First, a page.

Krejci continues postseason heroics – Joe Haggerty looks at another big playoff performance for Krejci.

David Krejci on top of his game – Joe McDonald notes that “in 63 career playoff games, Krejci has 25 goals and 32 assists for 57 points, including a plus-26 rating. Those are some sick numbers and his teammates know it.”

Meanwhile, not everyone is happy with the victory and series lead. Kevin Paul Dupont tries out a little Dan Shaughnessy schtick to open up his column today:

The Maple Leafs are all but finished, although we only need recall Boston’s 3-0 series lead over Philadelphia in 2010 to remember that sure things can turn into dreaded, torturous black holes of despair in the Stanley Cup playoffs.

Duly noted.

Also this morning, the noted hockey experts on the WEEI morning show were declaring that the Bruins trade of Phil Kessel to the Maple Leafs has now proven to be a bad deal, and it was noted that Kessel has outplayed Tyler Seguin in this series. A caller informed them of the following stats:

Kessel the last three seasons:  -33
Seguin the last three seasons:  +53


Elsewhere, there continues to be some confusion over the status of Rob Gronkowski’s arm, and the number of surgeries needed. I was under the impression, and I’m not the only one, that the plate that is currently in Gronkowski’s forearm would need to be removed at some point, and so another surgery to take it out seemed to be a given. Thus when I see every outlet reporting that he might need a 4th surgery, I thought it was just hysteria.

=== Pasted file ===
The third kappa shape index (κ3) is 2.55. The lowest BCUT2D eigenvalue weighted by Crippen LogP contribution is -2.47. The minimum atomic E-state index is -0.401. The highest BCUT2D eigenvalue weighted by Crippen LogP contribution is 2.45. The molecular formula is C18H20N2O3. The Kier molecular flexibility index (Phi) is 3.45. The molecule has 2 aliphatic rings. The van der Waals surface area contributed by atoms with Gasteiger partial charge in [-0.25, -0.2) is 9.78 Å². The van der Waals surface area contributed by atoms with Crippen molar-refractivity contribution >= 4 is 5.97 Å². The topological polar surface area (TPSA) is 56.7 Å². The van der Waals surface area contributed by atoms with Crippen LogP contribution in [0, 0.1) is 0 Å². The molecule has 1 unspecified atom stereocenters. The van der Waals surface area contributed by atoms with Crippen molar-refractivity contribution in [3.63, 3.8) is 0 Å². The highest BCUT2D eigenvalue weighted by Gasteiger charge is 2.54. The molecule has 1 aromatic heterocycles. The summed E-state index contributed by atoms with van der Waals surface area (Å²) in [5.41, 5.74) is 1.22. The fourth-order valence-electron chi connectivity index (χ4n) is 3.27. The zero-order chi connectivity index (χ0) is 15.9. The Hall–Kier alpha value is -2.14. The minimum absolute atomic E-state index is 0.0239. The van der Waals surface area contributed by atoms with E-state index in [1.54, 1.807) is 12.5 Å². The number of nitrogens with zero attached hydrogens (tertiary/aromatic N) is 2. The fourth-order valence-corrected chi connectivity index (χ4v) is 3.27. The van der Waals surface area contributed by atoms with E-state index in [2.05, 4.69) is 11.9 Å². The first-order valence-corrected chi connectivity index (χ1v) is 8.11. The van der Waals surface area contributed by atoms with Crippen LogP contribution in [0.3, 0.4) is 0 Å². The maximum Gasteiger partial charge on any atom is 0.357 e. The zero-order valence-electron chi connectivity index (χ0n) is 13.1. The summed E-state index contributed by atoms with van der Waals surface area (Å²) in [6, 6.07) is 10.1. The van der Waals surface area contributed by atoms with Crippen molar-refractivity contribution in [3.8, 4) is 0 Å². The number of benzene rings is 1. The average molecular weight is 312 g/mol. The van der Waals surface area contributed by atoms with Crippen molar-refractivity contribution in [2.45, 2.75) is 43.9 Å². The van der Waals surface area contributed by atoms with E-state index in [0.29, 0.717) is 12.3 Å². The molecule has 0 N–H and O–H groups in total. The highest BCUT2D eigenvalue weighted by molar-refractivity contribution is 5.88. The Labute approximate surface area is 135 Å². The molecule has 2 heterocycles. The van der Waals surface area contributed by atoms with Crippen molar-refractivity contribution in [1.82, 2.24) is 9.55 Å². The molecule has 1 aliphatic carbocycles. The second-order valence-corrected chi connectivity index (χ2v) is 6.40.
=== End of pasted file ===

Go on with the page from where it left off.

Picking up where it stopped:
I haven’t seen it clearly reported, (perhaps I’ve just missed it) but apparently the plan all along was that the plate would be left there permanently. Now, when the current batch of antibiotics runs its course, the arm will be evaluated for infection, and if needed, they would go in, remove the current plate and put another in, which of course would be a setback.

Whether that plate needs replacing hasn’t yet been determined officially.


A few other links/items of note:

Celtics myths miss point – Steve Bulpett does a masterful job dispelling a number of myths surrounding the Celtics such as “they’re a better team without Rondo” and “the Celtics could’ve traded KG to the Clippers” and “the Celtics could’ve beaten the Knicks if they signed a true point guard after Rondo went down.”

It almost seems like Bulpett is taking aim at a certain 98.5 afternoon drive show…

Papi’s performance speaks for itself – Along the same lines of taking aim, Gordon Edes offers an alternate view of David Ortiz’s performance this season to that suggested by Dan Shaughnessy yesterday. (He must be on steroids!)

Speaking of Ortiz and Shaughnessy:

Sox Swept, Washburn Explains, Celtics To Be Gutted?

The Red Sox spent a rough weekend in Texas, getting swept by the Rangers, including a walk-off loss yesterday at the hands of old friend Adrian Beltre.

The Red Sox offense fell silent this weekend, and Tim Britton notes that they’ve shown themselves vulnerable to most breaking pitches, especially the slider.

Clay Buchholz looks to play the role of stopper tonight against the Twins at Fenway Park. Alex Speier says the Sox need a strong (and long) outing from Buchholz to give some key bullpen members a bit of rest.

Despite the sweep, Michael Silverman says that the coming back optimistic and ready to get back on a winning track.


LeBron James was named NBA MVP and it was revealed that he came one vote shy of becoming the first unanimous regular season MVP selection ever. Some speculation had Miami look-at-me radio star Dan Le Batard as the one who didn’t vote for LeBron, but instead, we found out today that it was none other than the Boston Globe’s own Gary Washburn who voted for Carmelo Anthony rather than LeBron.

Why my MVP vote went to Carmelo Anthony – Washburn explains his thinking, almost apologetically. He insists that this was not a “statement” vote and that he really didn’t think he would be the only writer in the entire country who didn’t vote for LeBron.